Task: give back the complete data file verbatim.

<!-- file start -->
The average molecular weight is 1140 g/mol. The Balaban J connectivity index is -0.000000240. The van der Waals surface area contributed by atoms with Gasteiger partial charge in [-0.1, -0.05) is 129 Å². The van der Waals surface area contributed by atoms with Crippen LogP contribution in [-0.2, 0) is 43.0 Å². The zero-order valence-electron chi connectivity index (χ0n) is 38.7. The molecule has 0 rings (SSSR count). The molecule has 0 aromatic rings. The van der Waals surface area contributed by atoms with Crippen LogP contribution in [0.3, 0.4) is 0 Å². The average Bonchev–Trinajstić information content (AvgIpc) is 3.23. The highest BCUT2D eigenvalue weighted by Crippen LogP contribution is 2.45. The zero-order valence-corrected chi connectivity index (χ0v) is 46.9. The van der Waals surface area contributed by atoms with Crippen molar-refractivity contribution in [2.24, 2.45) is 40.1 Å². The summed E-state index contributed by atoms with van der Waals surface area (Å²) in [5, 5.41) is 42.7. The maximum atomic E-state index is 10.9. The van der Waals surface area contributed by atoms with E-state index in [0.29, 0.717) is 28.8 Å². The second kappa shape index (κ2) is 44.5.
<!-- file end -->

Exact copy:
The average molecular weight is 1140 g/mol. The Balaban J connectivity index is -0.000000240. The van der Waals surface area contributed by atoms with Gasteiger partial charge in [-0.1, -0.05) is 129 Å². The van der Waals surface area contributed by atoms with Crippen LogP contribution in [-0.2, 0) is 43.0 Å². The zero-order valence-electron chi connectivity index (χ0n) is 38.7. The molecule has 0 rings (SSSR count). The molecule has 0 aromatic rings. The van der Waals surface area contributed by atoms with Crippen LogP contribution in [0.3, 0.4) is 0 Å². The average Bonchev–Trinajstić information content (AvgIpc) is 3.23. The highest BCUT2D eigenvalue weighted by Crippen LogP contribution is 2.45. The zero-order valence-corrected chi connectivity index (χ0v) is 46.9. The van der Waals surface area contributed by atoms with Crippen molar-refractivity contribution in [2.24, 2.45) is 40.1 Å². The summed E-state index contributed by atoms with van der Waals surface area (Å²) in [5, 5.41) is 42.7. The maximum atomic E-state index is 10.9. The van der Waals surface area contributed by atoms with E-state index in [0.29, 0.717) is 28.8 Å². The second kappa shape index (κ2) is 44.5.